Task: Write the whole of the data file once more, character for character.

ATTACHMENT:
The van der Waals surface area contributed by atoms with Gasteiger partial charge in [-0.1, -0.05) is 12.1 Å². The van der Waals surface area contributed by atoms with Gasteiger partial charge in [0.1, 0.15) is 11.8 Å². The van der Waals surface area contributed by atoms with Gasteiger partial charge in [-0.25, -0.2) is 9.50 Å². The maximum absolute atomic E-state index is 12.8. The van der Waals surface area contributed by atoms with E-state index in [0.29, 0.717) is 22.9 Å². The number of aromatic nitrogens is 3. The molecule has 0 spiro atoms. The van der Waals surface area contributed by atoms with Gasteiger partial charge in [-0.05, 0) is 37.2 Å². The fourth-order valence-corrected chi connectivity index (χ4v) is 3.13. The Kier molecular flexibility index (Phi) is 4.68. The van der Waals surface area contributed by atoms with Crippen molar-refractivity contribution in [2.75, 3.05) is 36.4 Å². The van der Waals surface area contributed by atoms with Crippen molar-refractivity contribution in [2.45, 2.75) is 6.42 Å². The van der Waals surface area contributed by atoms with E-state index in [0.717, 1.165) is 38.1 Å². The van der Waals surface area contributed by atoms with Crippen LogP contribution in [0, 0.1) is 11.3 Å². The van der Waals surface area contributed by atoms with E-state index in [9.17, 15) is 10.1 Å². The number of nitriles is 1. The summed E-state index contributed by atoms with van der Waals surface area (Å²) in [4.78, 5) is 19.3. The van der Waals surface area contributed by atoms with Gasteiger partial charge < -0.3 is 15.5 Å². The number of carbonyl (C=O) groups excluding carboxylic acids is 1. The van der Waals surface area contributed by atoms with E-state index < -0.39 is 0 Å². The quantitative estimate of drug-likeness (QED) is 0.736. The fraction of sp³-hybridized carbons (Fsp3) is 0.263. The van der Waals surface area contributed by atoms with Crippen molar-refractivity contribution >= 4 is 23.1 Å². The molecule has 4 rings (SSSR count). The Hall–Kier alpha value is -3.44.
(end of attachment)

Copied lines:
The van der Waals surface area contributed by atoms with Gasteiger partial charge in [-0.1, -0.05) is 12.1 Å². The van der Waals surface area contributed by atoms with Gasteiger partial charge in [0.1, 0.15) is 11.8 Å². The van der Waals surface area contributed by atoms with Gasteiger partial charge in [-0.25, -0.2) is 9.50 Å². The maximum absolute atomic E-state index is 12.8. The van der Waals surface area contributed by atoms with E-state index in [0.29, 0.717) is 22.9 Å². The number of aromatic nitrogens is 3. The molecule has 0 spiro atoms. The van der Waals surface area contributed by atoms with Gasteiger partial charge in [-0.05, 0) is 37.2 Å². The fourth-order valence-corrected chi connectivity index (χ4v) is 3.13. The Kier molecular flexibility index (Phi) is 4.68. The van der Waals surface area contributed by atoms with Crippen molar-refractivity contribution in [2.75, 3.05) is 36.4 Å². The van der Waals surface area contributed by atoms with Crippen molar-refractivity contribution in [2.45, 2.75) is 6.42 Å². The van der Waals surface area contributed by atoms with E-state index in [0.717, 1.165) is 38.1 Å². The van der Waals surface area contributed by atoms with Crippen LogP contribution in [0, 0.1) is 11.3 Å². The van der Waals surface area contributed by atoms with E-state index in [9.17, 15) is 10.1 Å². The number of nitriles is 1. The summed E-state index contributed by atoms with van der Waals surface area (Å²) in [4.78, 5) is 19.3. The van der Waals surface area contributed by atoms with Gasteiger partial charge < -0.3 is 15.5 Å². The number of carbonyl (C=O) groups excluding carboxylic acids is 1. The van der Waals surface area contributed by atoms with E-state index < -0.39 is 0 Å². The quantitative estimate of drug-likeness (QED) is 0.736. The fraction of sp³-hybridized carbons (Fsp3) is 0.263. The van der Waals surface area contributed by atoms with Crippen molar-refractivity contribution >= 4 is 23.1 Å². The molecule has 4 rings (SSSR count). The Hall–Kier alpha value is -3.44.